“Prima Facie”

Note use of the Latinism prima facie in following provisions, which I extracted from EDGAR without anaesthesia:

The Finnvera Facility Agent shall maintain in its books at the Finnvera Facility Agency Branch a record of the Term Loan attesting as to the total of the Borrower’s indebtedness to the Tranche A Lenders. These accounts or registers shall constitute, in the absence of manifest error, prima facie proof of the total amount of the indebtedness of the Borrower to the Tranche A Lenders, of the date of any Tranche A Advance made to the Borrower and of the total of all amounts paid by the Borrower from time to time with respect to principal and interest owing on the Term Loan and the fees and other sums payable in connection with the Finnvera Term Facility.

The Depositor and any director, officer, employee or agent thereof may reasonably rely in good faith on the advice of counsel on any document of any kind, prima facie properly executed and submitted by any Person respecting any matters arising hereunder. The Depositor shall not be under any obligation to appear in, prosecute or defend any legal action that shall not be incidental to its obligations under this Agreement and that in its opinion may involve it in any expense or liability.

… and the Trustee and the U.S. Trustee may call for, and be at liberty to accept, a certificate signed by an authorised signatory of the Issuer, as to any fact or matter or the expediency of any act prima facie within the knowledge of the Issuer as sufficient evidence thereof, and the Trustee and the U.S. Trustee shall not be bound in any such case to call for further evidence or be responsible for any liability that may be occasioned by its failing to do so.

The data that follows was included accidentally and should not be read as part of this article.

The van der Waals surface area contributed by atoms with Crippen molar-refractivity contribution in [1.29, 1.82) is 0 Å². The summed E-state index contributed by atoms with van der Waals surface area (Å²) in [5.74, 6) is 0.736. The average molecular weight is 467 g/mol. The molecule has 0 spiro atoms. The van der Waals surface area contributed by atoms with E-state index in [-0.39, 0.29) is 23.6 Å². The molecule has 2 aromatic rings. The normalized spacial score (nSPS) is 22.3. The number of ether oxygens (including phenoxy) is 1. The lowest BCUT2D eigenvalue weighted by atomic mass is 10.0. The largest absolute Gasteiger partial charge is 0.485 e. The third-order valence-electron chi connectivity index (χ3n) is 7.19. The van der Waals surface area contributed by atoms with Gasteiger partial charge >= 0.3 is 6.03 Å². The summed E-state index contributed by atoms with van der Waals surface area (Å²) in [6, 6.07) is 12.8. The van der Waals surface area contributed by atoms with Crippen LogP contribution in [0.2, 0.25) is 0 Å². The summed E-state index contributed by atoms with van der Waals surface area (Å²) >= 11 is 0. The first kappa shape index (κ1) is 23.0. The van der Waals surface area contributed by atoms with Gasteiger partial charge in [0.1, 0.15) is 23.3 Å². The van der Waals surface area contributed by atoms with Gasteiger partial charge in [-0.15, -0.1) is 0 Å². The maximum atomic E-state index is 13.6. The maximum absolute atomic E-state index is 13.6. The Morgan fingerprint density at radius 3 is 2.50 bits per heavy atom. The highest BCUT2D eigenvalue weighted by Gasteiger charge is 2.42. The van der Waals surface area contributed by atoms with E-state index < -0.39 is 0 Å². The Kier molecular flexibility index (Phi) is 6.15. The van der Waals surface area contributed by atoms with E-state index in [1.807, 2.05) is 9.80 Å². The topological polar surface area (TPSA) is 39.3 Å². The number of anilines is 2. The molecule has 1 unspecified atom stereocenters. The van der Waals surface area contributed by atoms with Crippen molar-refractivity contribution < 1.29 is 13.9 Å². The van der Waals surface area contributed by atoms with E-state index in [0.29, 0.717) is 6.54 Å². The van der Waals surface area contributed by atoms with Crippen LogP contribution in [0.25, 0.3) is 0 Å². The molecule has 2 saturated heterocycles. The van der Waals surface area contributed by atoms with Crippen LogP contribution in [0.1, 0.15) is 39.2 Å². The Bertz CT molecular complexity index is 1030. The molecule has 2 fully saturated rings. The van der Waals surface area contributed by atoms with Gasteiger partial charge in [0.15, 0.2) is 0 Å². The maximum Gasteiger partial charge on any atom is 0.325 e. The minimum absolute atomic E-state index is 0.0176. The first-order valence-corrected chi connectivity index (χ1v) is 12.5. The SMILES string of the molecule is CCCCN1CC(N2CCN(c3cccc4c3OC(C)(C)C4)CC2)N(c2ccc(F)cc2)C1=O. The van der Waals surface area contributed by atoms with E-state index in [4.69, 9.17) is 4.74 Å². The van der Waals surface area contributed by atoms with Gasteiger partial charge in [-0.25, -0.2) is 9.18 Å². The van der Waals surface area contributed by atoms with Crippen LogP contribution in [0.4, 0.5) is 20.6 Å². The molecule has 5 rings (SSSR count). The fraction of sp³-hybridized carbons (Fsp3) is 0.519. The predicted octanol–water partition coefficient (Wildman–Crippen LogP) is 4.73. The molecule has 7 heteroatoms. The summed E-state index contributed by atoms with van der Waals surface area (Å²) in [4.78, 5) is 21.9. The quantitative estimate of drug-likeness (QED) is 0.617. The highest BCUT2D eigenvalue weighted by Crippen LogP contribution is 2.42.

Here’s the Black’s Law Dictionary definition of prima facie:

prima facie (prI-mə fay-shə or fay-shee) adj. (18c) Sufficient to establish a fact or raise a presumption unless disproved or rebutted; based on what seems to be true on first examination, even though it make later be proved to be untrue <a prima facie showing>.

Use of prima facie in contracts seems like misguided dabbling in civil procedure. Anyone want to explain why one couldn’t simply delete each instance of prima facie?

About the author

Ken Adams is the leading authority on how to say clearly whatever you want to say in a contract. He’s author of A Manual of Style for Contract Drafting, and he offers online and in-person training around the world. He’s also chief content officer of LegalSifter, Inc., a company that combines artificial intelligence and expertise to assist with review of contracts.

2 thoughts on ““Prima Facie””

  1. The first instance you cite can safely be deleted. The second and third might usefully be replaced by “apparently,” since whether something is properly executed or within somebody’s knowledge can be disproved.

  2. If you delete ‘prima facie’ from the first example, you open the possible interpretation that, in the absence of manifest error, the accounts or registers constitute *irrebuttable* proof. So deletion without more arguably changes the meaning and runs the risk of disputes.

    Ditto the second example. An expertly forged document might be ‘prima facie’ properly executed but not *in fact* properly executed.

    Third example ditto. Simple deletion arguably changes the meaning from ‘any act prima facie within the knowledge’ to ‘any act *in fact* within the knowledge’.

    First pass at a bottom line:

    (1) If ‘prima facie’ is to be banished as damned Latin, it can’t just be deleted. It must be replaced (in other words, it isn’t intrinsically redundant);

    (2) No English word or phrase adequately replaces it in all contexts;

    (3) Possibly drafters should retain ‘prima facie’ as a compact way to express several different ideas, each of which otherwise takes many words. Before you throw that pie, Ken, remember I said ‘possibly’.


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